It seems that history was burying the climate revolution in fiscal policy just as I was diagnosing it.
Literally as I was doing the final edits on Chartbook #61 this morning, Joe Manchin was on Fox TV, announcing that he would not vote for the Build Back Bill.
Clearly the talks were tough. But I hadn’t heard rumors that he was about to do this. Gut punch.
Here is the FT view.
Along with everyone else, I’m reeling.
Manchin’s position is rooted in West Virginia circumstances (see Chartbook 46)
Back in November, folks close to the process felt confident of Manchin’s vote after all the concessions that he had extracted.
Counting on his vote was key to getting the Democratic Party Left to support the inadequate bipartisan infrastructure bill.
Inflation may have provided Manchin with the excuse he needed to shift position.
The New Statesman piece highlights the inflation issue and offers a fairly grim assessment.
But if this really is it, it is disastrous for the Biden admin. A truly brutal denouement.
Credit to Mark Blyth. He was calling this on a conference call a few weeks back.
The assessment of the policy process as such, still stands. It may still be worth thinking about the world we seem to be losing.
For now, all bets are off.
Apologies to readers for the poor timing.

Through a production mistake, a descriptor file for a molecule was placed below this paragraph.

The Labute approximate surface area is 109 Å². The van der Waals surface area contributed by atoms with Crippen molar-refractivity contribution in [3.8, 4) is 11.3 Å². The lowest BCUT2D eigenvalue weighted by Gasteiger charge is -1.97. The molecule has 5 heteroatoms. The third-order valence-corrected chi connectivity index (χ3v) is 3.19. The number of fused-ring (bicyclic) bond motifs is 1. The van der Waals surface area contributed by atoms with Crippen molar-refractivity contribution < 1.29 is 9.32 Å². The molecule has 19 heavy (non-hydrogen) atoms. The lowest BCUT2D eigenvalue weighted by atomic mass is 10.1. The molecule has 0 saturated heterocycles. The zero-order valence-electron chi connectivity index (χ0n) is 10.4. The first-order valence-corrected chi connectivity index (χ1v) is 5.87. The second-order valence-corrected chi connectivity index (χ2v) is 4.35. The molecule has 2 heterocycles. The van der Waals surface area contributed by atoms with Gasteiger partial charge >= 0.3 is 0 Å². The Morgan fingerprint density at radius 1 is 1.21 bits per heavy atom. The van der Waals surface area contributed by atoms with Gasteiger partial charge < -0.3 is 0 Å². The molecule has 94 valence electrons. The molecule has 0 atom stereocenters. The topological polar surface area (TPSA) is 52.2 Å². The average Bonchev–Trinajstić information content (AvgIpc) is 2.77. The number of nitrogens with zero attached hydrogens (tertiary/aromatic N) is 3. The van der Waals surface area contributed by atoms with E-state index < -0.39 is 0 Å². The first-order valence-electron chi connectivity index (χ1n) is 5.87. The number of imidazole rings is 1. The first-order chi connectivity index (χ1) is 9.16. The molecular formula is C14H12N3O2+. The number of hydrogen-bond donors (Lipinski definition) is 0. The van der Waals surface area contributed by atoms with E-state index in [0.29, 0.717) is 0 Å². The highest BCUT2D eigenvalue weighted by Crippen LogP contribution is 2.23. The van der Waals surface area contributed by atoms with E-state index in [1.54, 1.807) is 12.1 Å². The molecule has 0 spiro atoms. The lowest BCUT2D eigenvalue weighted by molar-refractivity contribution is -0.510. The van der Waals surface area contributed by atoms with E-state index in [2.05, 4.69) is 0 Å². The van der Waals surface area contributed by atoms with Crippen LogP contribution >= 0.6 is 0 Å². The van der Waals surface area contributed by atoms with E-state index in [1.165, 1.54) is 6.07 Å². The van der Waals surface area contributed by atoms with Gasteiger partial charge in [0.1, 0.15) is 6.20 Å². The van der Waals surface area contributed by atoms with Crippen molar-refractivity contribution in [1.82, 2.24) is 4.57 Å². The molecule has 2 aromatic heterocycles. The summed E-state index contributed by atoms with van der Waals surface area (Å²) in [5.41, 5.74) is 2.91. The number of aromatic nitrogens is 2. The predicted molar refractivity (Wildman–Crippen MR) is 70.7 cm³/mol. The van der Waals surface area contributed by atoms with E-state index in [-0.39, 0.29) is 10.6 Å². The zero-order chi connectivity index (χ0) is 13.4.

From the viewpoint of many of us in the Midwest, totally not surprising and I think overkill to say that this is the end of the world as we know it. Manchin already voted for more than $5T in new spending in the last ten months. A lot of disconnect between what some perceive as governmental overreach in DC and underperformance locally, where crime is out of control in many high-tax cites--I live in Chicago. Climate change is really all about energy, and based upon corporate and investor sustainability goals, clean tech innovations will continue with or without the government. Long term, demographics rules all and fewer people and slower growth in coming decades will make our current levels of debt unsustainable. There is no acceptable level of inflation that can make that problem go away. And now a new round of Covid could mean fiscal support will be needed to help those affected. So not a disaster, but perhaps a time to reassess priorities and realistically survey what the American people want-and can afford.
The longer we do nothing the longer I keep thinking about your piece on Andreas Malm...